The Centre for Health Protection (CHP) of the Department of Health today drew the public’s attention to increased activity of norovirus in Hong Kong and overseas and neighboring areas in recent months, and hence reminded travellers during the Lunar New Year to maintain strict personal, hand, food and environmental hygiene.


“Locally, the CHP’s laboratory surveillance has revealed high norovirus activity since the autumn months,” a spokesman for the CHP said.

The norovirus-positive percentage among fecal specimens was 16.57 per cent and 13.70 per cent in November and December 2016 respectively. Among 14 institutional acute gastroenteritis outbreaks affecting 123 persons in the past four weeks as of January 24, 2017, two outbreaks involving 25 persons were norovirus-related.

“Norovirus can be transmitted via contaminated food or water, contact with vomitus or feces or any objects contaminated by the virus. Proper disposal of vomitus and fecal matter and adequate disinfection of the environment are key to preventing and controlling the spread of the disease,” the spokesman said.

The CHP recorded 18 and 23 food poisoning outbreaks affecting 61 and 72 persons respectively in November and December 2016.

“We also noted elevated norovirus activity in Guangdong, Taiwan, Japan and the United Kingdom in recent months. Members of the public should stay alert during travel,” the spokesman said.

The Health and Family Planning Commission of Guangdong Province issued an alert last month that the number of norovirus outbreaks had markedly increased from five in November to 14 last month as of December 26, 2016. Outbreaks mainly occurred in schools and child care centres and cases were mild with no severe cases or deaths.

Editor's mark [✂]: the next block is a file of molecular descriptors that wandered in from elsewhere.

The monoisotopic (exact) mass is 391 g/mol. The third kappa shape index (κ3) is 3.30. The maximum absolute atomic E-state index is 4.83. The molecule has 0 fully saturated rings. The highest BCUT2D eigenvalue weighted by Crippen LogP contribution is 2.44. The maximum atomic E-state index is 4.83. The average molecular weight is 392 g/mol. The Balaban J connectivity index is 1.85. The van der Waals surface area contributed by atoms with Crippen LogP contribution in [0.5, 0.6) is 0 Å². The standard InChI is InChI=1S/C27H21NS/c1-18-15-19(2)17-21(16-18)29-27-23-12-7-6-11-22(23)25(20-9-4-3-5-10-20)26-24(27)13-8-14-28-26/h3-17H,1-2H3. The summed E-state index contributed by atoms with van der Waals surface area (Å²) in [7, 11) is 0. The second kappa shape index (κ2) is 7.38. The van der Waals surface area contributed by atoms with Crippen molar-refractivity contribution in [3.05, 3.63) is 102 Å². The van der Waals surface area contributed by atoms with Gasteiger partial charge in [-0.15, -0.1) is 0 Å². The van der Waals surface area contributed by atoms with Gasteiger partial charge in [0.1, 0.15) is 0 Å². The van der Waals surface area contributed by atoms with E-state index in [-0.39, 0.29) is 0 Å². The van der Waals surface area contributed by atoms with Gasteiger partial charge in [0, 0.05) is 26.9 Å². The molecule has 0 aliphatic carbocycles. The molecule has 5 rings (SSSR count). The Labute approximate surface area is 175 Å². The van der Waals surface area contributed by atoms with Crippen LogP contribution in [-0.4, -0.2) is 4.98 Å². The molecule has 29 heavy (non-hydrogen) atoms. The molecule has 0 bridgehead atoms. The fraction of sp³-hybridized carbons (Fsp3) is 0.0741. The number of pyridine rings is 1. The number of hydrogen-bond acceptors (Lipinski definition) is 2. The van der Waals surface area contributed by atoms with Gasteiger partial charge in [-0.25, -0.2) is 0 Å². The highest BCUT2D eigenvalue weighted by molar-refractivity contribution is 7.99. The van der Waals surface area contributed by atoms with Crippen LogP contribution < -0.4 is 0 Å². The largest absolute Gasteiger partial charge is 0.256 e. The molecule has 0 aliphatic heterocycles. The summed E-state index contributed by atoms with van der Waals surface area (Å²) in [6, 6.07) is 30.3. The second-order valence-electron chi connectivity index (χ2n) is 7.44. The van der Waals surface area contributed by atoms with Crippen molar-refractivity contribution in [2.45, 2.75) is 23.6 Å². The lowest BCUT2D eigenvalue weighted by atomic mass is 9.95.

In Taiwan, according to the Centers for Disease Control, as of January 8, 2017, 13 diarrheal outbreaks (two norovirus-positive) affecting 679 persons were recorded this month, compared to 10 outbreaks (eight norovirus-positive) involving 80 persons in the same period in 2016.

In Japan, the National Institute of Infectious Diseases also reported 128 and 35 norovirus outbreaks in November and December 2016 respectively.

Surveillance of Public Health England showed that there had been 3 049 norovirus detections in the current season, 9 per cent higher than the average in the same period in the last five seasons.

Food-borne diseases, particularly those linked to hot pot, are common in cold weather. During the festive season, the public should:

  • Wash hands before handling and consuming food;
  • Do not patronize unlicensed vendors or those with poor hygienic standards while selecting food;
  • Wash and cook food thoroughly;
  • After washing vegetables, soak them in water for one hour to reduce pesticide residues;
  • Shrimps should be fully cooked by cooking them until the shells turn red and the flesh turns white and opaque;
  • For shellfish like scallops and geoduck, scrub the shells thoroughly and remove internal organs;
  • Most hot pot ingredients should be stored in a refrigerator at 4 degrees Celsius or below, while frozen food should be stored in a freezer at -18 degrees C or below;
  • Never use raw eggs as a dipping sauce for hot pot; and
  • Use different sets of chopsticks to handle raw and cooked food to avoid cross-contamination.